A New Jersey group wants more seniors to step up to help cut down on Medicare waste and fraud. But many patients don’t want to drop a dime on their doctor.
While the government is devoting more resources to fraud prevention, experts say patients are the real “boots on the ground” when it comes to catching Medicare cheats.
Charles Clarkson, who coordinates New Jersey’s Senior Medicare Patrol Program, said many people are reluctant to speak up.
“If you’ve been going to a doctor for 20 years because you have a heart condition, are you going to want to report that doctor?” said Clarkson. “My answer to that is, if your doctor is cheating Medicare how do you know you aren’t being cheated?”
Clarkson wants more people to actually open their Medicare statement and report irregularities.
Lew Pinsker, a volunteer for Jewish Family and Vocational Service of Middlesex County, recalls an incident several years ago when his father was being treated at home by a podiatrist.
The visit was a routine foot exam, but Pinsker said the doctor submitted a $600 MRI charge — and the government paid the bill. Pinsker’s father tried to alert Medicare.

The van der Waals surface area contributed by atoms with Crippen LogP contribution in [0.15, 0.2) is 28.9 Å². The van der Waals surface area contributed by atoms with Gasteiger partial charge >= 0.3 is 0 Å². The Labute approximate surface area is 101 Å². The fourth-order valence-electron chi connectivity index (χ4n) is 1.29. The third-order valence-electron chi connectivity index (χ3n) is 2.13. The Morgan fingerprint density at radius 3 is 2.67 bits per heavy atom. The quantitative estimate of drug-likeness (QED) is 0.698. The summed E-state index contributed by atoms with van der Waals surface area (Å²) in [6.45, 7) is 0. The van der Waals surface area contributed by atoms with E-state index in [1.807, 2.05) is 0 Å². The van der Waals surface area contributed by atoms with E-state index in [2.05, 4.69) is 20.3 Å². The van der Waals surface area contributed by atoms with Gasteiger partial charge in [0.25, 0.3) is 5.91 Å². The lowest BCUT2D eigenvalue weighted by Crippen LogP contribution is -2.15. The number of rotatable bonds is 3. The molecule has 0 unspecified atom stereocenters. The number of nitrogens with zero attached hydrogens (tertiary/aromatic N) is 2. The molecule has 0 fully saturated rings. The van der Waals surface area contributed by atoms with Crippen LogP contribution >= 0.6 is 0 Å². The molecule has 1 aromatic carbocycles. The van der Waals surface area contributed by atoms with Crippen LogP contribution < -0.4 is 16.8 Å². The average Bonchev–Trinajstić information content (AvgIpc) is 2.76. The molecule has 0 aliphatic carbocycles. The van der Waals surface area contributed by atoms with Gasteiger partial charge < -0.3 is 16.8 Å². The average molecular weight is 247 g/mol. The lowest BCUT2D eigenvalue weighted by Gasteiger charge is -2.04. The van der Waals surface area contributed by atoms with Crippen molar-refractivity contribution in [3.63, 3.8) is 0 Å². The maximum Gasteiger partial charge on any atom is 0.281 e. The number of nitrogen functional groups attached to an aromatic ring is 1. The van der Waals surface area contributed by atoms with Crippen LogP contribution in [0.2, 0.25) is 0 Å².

“As an elderly man, he was probably about 88 at the time, and also hearing impaired. He had a lot of difficulty dealing with the phone messaging system, the voicemail, and frankly he just hung up the phone and never followed up on it,” Pinsker said.
Jewish Family and Vocational Service helps seniors navigate the Medicare system.
One tip, Clarkson says, is to keep a health-care journal.
“Every time they go to a doctor, they should write it down. Every time they take a test, they should write it down,” he said. “The idea is to compare the calendar with the statements.”
In Pennsylvania, the Center for Advocacy for the Rights and Interests of the Elderly runs the state’s Senior Medicare Patrol Program to help prevent fraud.
Clarkson said about $1 in every $10 spent on U.S. public insurance programs is lost to fraud, waste and abuse.